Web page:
Most people are unaware of the effects using specific camera movements have on the emotion a video conveys. When it comes to recording a video, we tend to just think about pointing, shooting, and clicking a big red button on the bottom of our smart phone’s screen and letting the camera do the rest. But getting a message across with a video takes much more effort, planning, and creative vision.
Camera movements play a huge role in creating the look, vibe, and feel of a video. Each movement the camera makes can impact the message and tell the viewers a different story. Ranging from “Look Here!” (zoom) to “I had one too many to drink” (a shaky picture).
We’ve created the ultimate glossary for each camera movement that we use regularly at Indirap as well as what effect that motion has on the look, vibe, and feel of the video.
Probably the most familiar camera move is the zoom. This is done by magnifying the object on screen to make it appear much closer. Or farther, if you’re zooming out. The Effect: Zooming can add a sense of drama, as it doesn’t feel as natural to the viewer. It is also a way to tell the audience where the focus of the shot is.
Move your head from the left to the right. That’s a pan. (Short for panoramic). The purpose of this motion is to show an unbroken view of a scene. That could mean following someone on screen from one end to another or simply showcasing a landscape from start to finish. The Effect: A panoramic movement allows the viewer to fully take in the ~feel~ of a space. Nothing is left out or left to the imagination so the viewer feels welcomed, informed, and curious to see what’ll show up next.
Okay, now move your head (slowly) down and up then back down. That is a tilt. Similar to a pan, however, it moves up and down rather than left and right. You can use it as way to show more of a frame or to alter a person’s size. The Effect: Focusing on an object while tilting upwards can make the object appear to be getting bigger, indicating importance. A downwards tilt can create the opposite effect.
A pedestal shot moves the camera vertically up and down while keeping the angle the camera is at in tact. Picture: a camera on an adjustable tripod. The Effect: A great way to frame the size of an object, such as an apartment complex. The viewer is able to grasp the height or importance of an object while they remain at eye level.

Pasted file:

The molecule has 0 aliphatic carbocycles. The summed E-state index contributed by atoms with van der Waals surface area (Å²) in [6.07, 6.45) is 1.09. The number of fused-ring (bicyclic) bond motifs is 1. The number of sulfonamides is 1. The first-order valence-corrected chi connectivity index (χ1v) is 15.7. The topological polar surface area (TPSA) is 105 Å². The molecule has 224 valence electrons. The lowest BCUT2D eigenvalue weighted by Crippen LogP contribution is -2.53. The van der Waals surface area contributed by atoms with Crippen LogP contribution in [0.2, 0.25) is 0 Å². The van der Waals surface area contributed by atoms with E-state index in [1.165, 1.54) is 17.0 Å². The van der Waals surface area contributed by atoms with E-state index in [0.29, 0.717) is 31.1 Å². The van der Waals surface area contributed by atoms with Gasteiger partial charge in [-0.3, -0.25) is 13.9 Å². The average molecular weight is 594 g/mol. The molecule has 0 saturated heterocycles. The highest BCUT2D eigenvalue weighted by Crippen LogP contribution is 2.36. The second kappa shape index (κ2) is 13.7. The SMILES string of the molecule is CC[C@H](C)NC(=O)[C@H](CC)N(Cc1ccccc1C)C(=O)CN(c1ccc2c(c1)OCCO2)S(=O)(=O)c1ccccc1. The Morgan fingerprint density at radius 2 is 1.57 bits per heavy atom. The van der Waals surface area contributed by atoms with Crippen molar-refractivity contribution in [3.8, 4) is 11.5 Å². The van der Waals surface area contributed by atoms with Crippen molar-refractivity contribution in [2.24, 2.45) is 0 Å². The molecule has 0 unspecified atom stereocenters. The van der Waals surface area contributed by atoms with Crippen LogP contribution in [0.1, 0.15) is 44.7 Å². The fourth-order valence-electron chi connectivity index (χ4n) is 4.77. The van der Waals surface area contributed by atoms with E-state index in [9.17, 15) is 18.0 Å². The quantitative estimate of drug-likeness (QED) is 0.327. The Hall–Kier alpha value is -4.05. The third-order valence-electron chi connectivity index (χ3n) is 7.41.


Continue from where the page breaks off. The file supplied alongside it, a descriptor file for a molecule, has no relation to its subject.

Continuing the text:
A dolly shot is when the camera is placed on a track and moves either towards or away from an object in the shot. Unlike a zoom in or out, the landscape moves with the camera rather than being altered by it. The Effect: The audience feels as though they are moving along in step with the camera. Therefore creating a one-on-one vibe between the camera and the viewer.
Similar to a dolly shot, the camera is set on a fixed track, however it is moving from side to side, rather than in and out of a shot. The Effect: These movements can be used to follow a point of action in the scene.
Time lapses are created when you fix the camera on one location for an extended period of time and take photos of that same spot at slower intervals for a set period of time. Once those photos are taken they can be edited into a video to showcase the passing of time in one landscape in a cool and visually pleasing way. The Effect: So much saved time! Not every viewer has all the time in the world to watch a long, slow-paced video. A time lapse has the ability to show a process from start to finish in a fraction of the time. Also, it just looks freaking cool.
All of these camera movements make a huge impact on the outcome of your video. Each one has a specific effect on the audience and should be added in strategically and artfully. Mastering that skill isn’t something that comes easily, but lucky for you, you’ve got Indirap. Our job is to thoughtfully consider the look, vibe, and feel that goes into each video we create. The result? A professional, high quality video that will tell your brands story with style and meaning.
So what’s the wait?If you’re ready to take your video content strategy seriously, hit us up and reserve a free strategy session at the link below.
And save this Instagram post for a quick reference guide.